After talking about running in the heat in my last blog. It makes sense to talk about running in the wet which is typically followed by running in the wet AND cold. The first priority is adequate lubrication to prevent chafing. Lubrication should be applied liberally and without fear of judgement. If one is applying lubrication in the presence of non-runners, it should be applied matter of factly and with an expressionless face. The perineum, inner thighs, arms pits, feet, and nipples (plus other protuberances of concern) are the main areas. Maybe your first webspace (area between your thumb and index finger) if you’re just starting with trekking poles. I rate Gurney Goo as it works really well and doesn’t ruin your clothes. The next thing is good wet weather gear. A good sock and shoe combination is paramount. Any feet issues you have in dry weather will be amplified in the wet. Good running clothing is also a must and although expensive, you won’t regret purchasing a light, waterproof, windproof, breathable jacket (e.g. GORE-TEX). Before your race, it pays to check the weather forecast. If forecast rain is fleeting or clearing, you may get away with not wearing your jacket. But if rain is forecast to stay, best to put on your jacket before you get soaked (rather than after) to help maintain your core temperature. The reason being is that it’s so much harder to warm up when you’re already cold! This is especially true later in a race as fatigue sets in and muscle activity slows meaning your ability to produce heat decreases. Your ability to go faster (and hence generate heat) is also reliant on the terrain. Terrain dictates pace. Though this may not be an issue in a road marathon, good luck trying to maintain 5km/hr going through puddles and muddy/slippery trail! Exercising humans have more effective physiological mechanisms for cooling (i.e. sweating) rather than conserving heat. Our physiological heat conserving mechanisms are limited to: Directing blood towards the core and away from our peripheries (hence cold hands and poor dexterity), increasing our metabolic rate (ever wondered why you’re inclined to move more / jog on the spot when you’re cold?), and finally shivering. Hence, we cannot rely purely on our physiological mechanisms to keep warm and must also utilise our cognitive responses and ability to make good decisions e.g. putting on more clothing, seeking shelter etc. (On a side note, ultra runners who gather in large groups aren’t renowned for their cognitive processing abilities). The other reason keeping warm is important is that cold muscle contracts with less force. The nervous system responds by altering normal muscle fibre recruitment patterns which has been suggested to decrease muscle efficiency and power. Hence, as you get colder, running may appear harder as you start to run differently and deviate away from your ‘normal/efficient’ gait (if the wet trail hasn’t altered your gait already). Finally, what’s the role of hydration and nutrition in the wet and cold? Drinking according to thirst is more reliable in wet/cold conditions and you’ll generally find yourself drinking less compared to hot conditions. However, your energy requirements will probably be greater as you’re running efficiency may be compromised and you’ll be out on the course longer due to the conditions. You’ll need your glucose/carbohydrates not only to replenish your muscle glycogen, but also to fuel your brain. Your brain will be in overdrive as you’ll be concentrating so much harder to prevent yourself from falling head over heels in the wet and mud. At any time during a race you get to a point of prolonged shivering, then you’re really courting a DNF as you’re now churning through your muscle glycogen to keep you warm (rather than using it to get you to the finish line). So in short, you may get away with carrying less fluid in the cold, but don’t skimp on your energy. Go with a carbohydrate/electrolyte drink and pack that extra chocolate bar!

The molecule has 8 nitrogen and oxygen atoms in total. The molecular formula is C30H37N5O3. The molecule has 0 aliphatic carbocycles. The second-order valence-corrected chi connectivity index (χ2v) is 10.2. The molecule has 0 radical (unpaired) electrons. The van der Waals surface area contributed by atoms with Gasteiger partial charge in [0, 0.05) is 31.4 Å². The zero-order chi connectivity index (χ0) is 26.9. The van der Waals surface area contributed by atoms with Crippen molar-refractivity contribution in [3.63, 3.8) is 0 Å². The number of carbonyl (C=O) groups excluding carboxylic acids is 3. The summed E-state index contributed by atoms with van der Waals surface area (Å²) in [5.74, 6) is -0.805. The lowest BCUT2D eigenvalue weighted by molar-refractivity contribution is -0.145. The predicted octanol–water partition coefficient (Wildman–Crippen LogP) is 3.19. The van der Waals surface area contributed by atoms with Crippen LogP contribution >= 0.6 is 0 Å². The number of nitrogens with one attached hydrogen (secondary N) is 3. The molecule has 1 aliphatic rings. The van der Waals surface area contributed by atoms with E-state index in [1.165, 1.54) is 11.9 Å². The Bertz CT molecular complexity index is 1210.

Heading down towards Governors Bay, it’s getting pretty treacherous! The track is quite narrow and the rocks are wet. Although its only raining lightly, the lower half of my body is already drenched from the wet bush and thick grass. I pass a lady who’s struggling a bit going down a rocky and slippery switch back. “This is my worst nightmare” she proclaims. It always inspires me how ultra runners tend to seek adversity rather than shirk away from it. How many people nowadays willingly expose themselves to ‘their worst nightmare’? The majority of the tracks in this part of the course are rarely ventured (Faulkners, Watlings, Bush Rd, O’Farrell’s, and Cass Ridge Track) which makes for rugged going. The climb up Cass Ridge Track gets you back onto Summit Road and then you’re descending the Orongomai Trail deep into the lush greenery within Kennedys Bush. It’s during this section that I take my first major fall. Trying to avoid the slippery mud, I place all my weight on a large smooth rock when in an instant, I’m on my back staring up into the canopy. For a moment I lay on the ground in stunned silence. Usually when you fall, you’re at least afforded the dignity to shout or stick an arm or leg out. But seldom have I found myself belly up so quickly in complete silence. Despite the ferocity of the fall, I stand up relatively unscathed other than some minor bruising to my ego. Tail between by legs, I connect onto Holdsworth Track and eventually back onto the familiar Crater Rim Walkway again. By now I’m beginning to pick up a recurring pattern to this course. If you’re a Christchurch local you may appreciate the gravity of such a course. In summary: Go down towards Governors Bay and then back up to the Sign of the Bellbird. Head back towards the Sign of the Kiwi (via Kennedys Bush and Trig V Track) and then loop around Sugarloaf. From there, descend all the way down Latters Spur Track into Bowenvale Valley and then all the way back up to Summit Road via the Hidden Valley and Bowenvale Valley Walk tracks. Head towards Mt Vernon and then go up it (rather than around it). Descend down Farm and Gorge tracks all the way to the bottom, and then go back up the Mt Vernon Valley Track towards Mt Vernon again. Cross over Rapaki Track and go up Linda Woods Reserve through thick wet grass where there are no official tracks (I mean why would you want to utilise the perfectly formed Rapaki Track next to you when you can channel your inner goat and go straight up a hill face?). Run all the way out to the top of the Bridle Path. From there, you can finally turn around and head back home via Castle Rock and Bowenvale Traverse MTB tracks back onto Thomson Track and the more familiar Harry Ell Track. For non locals, the summary of the course is below: Go all the way to the bottom of the bay and then back up to the top. Run along the top for a bit. Go all the way to the bottom of a valley and then back up to the top. Run along the top for a bit but this time whilst you’re there, go up a mountain for good measure. Then go all the way to the bottom of another valley and then come back up again. Fluff around doing a few loops around the top and then head back home. This will give you a total distance of 50km with a total ascent of 2 900 m and a total descent of 2 900m (how’s that for Feng Shui?). Heading back towards the finish line at Victoria Park, the rain is really starting to pick up. By now the rain and sweat have merged into a thin glistening film and there’s the odd crunch in your mouth from the dirt that’s managed to find its way onto your water flask mouthpieces. Running’s getting a bit clunky and I dare not stop or risk stiffening up in the cold. Eight hours later, I cross the finish line. Soaked right through. Like a drowned rat minus the death and the misery. Happy. Running is medicine. Join me at my next blog. It’s a biggy. The Southern Lakes Ultra in Queenstown in late February. 300km over 7 days!